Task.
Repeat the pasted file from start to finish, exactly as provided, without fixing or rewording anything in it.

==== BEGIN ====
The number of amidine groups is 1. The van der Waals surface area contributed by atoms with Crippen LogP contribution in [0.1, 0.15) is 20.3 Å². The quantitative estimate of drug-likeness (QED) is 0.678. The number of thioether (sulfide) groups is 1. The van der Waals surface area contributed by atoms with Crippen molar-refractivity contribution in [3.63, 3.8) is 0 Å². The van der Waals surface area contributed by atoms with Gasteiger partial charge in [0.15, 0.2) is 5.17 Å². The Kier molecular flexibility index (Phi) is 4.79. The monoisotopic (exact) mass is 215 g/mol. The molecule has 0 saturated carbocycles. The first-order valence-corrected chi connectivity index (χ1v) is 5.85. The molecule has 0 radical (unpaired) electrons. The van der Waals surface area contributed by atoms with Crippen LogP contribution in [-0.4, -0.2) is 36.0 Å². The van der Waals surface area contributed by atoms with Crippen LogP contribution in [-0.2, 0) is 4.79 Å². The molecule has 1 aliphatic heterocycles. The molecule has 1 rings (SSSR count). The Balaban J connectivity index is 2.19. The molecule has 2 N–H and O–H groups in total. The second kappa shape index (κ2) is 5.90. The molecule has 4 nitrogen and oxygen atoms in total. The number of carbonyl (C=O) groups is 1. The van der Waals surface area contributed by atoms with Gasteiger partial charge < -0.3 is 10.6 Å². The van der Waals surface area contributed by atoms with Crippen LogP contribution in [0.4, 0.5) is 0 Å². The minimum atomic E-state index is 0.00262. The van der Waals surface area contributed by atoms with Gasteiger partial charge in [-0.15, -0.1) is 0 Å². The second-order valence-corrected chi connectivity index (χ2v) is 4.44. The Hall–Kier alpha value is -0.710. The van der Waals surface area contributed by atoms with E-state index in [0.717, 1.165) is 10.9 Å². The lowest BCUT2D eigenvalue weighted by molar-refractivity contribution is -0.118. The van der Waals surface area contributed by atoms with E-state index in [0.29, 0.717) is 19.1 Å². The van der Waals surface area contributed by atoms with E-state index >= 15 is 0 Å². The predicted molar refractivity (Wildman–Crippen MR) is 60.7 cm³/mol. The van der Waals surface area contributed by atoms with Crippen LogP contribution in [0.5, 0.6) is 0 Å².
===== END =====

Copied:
The number of amidine groups is 1. The van der Waals surface area contributed by atoms with Crippen LogP contribution in [0.1, 0.15) is 20.3 Å². The quantitative estimate of drug-likeness (QED) is 0.678. The number of thioether (sulfide) groups is 1. The van der Waals surface area contributed by atoms with Crippen molar-refractivity contribution in [3.63, 3.8) is 0 Å². The van der Waals surface area contributed by atoms with Gasteiger partial charge in [0.15, 0.2) is 5.17 Å². The Kier molecular flexibility index (Phi) is 4.79. The monoisotopic (exact) mass is 215 g/mol. The molecule has 0 saturated carbocycles. The first-order valence-corrected chi connectivity index (χ1v) is 5.85. The molecule has 0 radical (unpaired) electrons. The van der Waals surface area contributed by atoms with Crippen LogP contribution in [-0.4, -0.2) is 36.0 Å². The van der Waals surface area contributed by atoms with Crippen LogP contribution in [-0.2, 0) is 4.79 Å². The molecule has 1 aliphatic heterocycles. The molecule has 1 rings (SSSR count). The Balaban J connectivity index is 2.19. The molecule has 2 N–H and O–H groups in total. The second kappa shape index (κ2) is 5.90. The molecule has 4 nitrogen and oxygen atoms in total. The number of carbonyl (C=O) groups is 1. The van der Waals surface area contributed by atoms with Gasteiger partial charge < -0.3 is 10.6 Å². The van der Waals surface area contributed by atoms with Crippen LogP contribution in [0.4, 0.5) is 0 Å². The minimum atomic E-state index is 0.00262. The van der Waals surface area contributed by atoms with Gasteiger partial charge in [-0.15, -0.1) is 0 Å². The second-order valence-corrected chi connectivity index (χ2v) is 4.44. The Hall–Kier alpha value is -0.710. The van der Waals surface area contributed by atoms with E-state index in [0.717, 1.165) is 10.9 Å². The lowest BCUT2D eigenvalue weighted by molar-refractivity contribution is -0.118. The van der Waals surface area contributed by atoms with E-state index in [0.29, 0.717) is 19.1 Å². The van der Waals surface area contributed by atoms with E-state index >= 15 is 0 Å². The predicted molar refractivity (Wildman–Crippen MR) is 60.7 cm³/mol. The van der Waals surface area contributed by atoms with Crippen LogP contribution in [0.5, 0.6) is 0 Å².